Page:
There are two books I published on Netaji. One was the story of Anand Mohan Sahay, who spoke not a word on the man himself but much about all that made Netaji’s reputation in South Asia.
The other book is the perennial seller ‘The Search for Netaji’. When the book first came as a proposal I smiled when the author said I was brave in taking it up. Then came the veiled (and not so veiled) threats to stop the publication. The book sells with no promotion. But what amazes me is that the efforts to keep the book down, continues. So much so that even a net seller (big as they are) suddenly removed the book from its list and refused to say why. O well, child of controversy, the author Purabi Roy, is never surprised at what people do to try to stop its sales. More about her later.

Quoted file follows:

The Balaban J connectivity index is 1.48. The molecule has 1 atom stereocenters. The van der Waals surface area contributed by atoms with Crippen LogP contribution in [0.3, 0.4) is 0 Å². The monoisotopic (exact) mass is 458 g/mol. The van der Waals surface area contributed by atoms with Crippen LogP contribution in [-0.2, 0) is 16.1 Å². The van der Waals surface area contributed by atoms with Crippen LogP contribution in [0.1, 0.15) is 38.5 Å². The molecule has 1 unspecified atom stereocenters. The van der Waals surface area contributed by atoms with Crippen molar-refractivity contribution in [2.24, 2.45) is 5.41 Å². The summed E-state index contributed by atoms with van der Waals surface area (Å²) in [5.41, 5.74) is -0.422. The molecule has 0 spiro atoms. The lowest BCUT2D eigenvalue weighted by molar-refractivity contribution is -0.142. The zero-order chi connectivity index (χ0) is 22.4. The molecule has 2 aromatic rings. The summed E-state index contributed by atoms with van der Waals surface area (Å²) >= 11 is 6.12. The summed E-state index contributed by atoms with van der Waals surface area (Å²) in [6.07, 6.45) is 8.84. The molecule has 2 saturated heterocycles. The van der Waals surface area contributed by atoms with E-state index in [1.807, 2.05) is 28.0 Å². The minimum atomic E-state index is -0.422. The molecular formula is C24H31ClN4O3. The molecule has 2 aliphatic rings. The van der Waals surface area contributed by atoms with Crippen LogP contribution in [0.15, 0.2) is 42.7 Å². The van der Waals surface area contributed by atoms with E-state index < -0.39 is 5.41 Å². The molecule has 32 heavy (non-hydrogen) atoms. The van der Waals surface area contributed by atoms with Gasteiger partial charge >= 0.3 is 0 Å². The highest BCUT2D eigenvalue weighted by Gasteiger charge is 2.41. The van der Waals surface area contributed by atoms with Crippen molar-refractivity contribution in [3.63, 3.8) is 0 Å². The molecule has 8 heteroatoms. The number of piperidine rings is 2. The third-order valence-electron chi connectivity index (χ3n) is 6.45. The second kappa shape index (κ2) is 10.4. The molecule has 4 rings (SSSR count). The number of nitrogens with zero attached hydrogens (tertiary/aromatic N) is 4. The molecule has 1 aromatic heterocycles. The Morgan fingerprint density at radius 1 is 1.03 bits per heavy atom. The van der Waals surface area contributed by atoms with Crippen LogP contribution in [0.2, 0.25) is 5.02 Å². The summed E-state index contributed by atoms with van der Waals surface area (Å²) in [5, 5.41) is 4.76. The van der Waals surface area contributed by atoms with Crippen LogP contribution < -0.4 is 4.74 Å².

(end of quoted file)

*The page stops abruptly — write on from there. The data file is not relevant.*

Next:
What has amazed me was the purely accidental balancing of perspectives that the two books offer on Netaji. Although one is autobiographical and the hard core academic with a detective fiction like exciting disclosure. One gives us why Netaji was who he was among the Indian diaspora. The other explains why Netaji was so thoroughly vanished but not vanquished from independent India.